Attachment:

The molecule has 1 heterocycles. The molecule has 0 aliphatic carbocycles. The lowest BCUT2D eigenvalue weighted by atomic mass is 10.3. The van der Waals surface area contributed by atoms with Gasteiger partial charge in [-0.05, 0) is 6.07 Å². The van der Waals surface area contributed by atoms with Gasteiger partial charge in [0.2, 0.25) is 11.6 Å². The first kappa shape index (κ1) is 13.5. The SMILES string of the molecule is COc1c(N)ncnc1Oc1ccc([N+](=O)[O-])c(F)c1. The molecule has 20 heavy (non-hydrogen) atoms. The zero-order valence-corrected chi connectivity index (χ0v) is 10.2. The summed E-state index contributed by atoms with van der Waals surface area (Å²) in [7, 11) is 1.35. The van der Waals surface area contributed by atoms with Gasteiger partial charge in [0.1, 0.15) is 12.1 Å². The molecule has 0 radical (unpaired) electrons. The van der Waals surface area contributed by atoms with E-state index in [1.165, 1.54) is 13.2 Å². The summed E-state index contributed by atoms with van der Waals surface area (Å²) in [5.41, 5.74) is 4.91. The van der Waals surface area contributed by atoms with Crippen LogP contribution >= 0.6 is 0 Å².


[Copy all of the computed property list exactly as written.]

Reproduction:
The molecule has 1 heterocycles. The molecule has 0 aliphatic carbocycles. The lowest BCUT2D eigenvalue weighted by atomic mass is 10.3. The van der Waals surface area contributed by atoms with Gasteiger partial charge in [-0.05, 0) is 6.07 Å². The van der Waals surface area contributed by atoms with Gasteiger partial charge in [0.2, 0.25) is 11.6 Å². The first kappa shape index (κ1) is 13.5. The SMILES string of the molecule is COc1c(N)ncnc1Oc1ccc([N+](=O)[O-])c(F)c1. The molecule has 20 heavy (non-hydrogen) atoms. The zero-order valence-corrected chi connectivity index (χ0v) is 10.2. The summed E-state index contributed by atoms with van der Waals surface area (Å²) in [7, 11) is 1.35. The van der Waals surface area contributed by atoms with Gasteiger partial charge in [0.1, 0.15) is 12.1 Å². The molecule has 0 radical (unpaired) electrons. The van der Waals surface area contributed by atoms with E-state index in [1.165, 1.54) is 13.2 Å². The summed E-state index contributed by atoms with van der Waals surface area (Å²) in [5.41, 5.74) is 4.91. The van der Waals surface area contributed by atoms with Crippen LogP contribution >= 0.6 is 0 Å².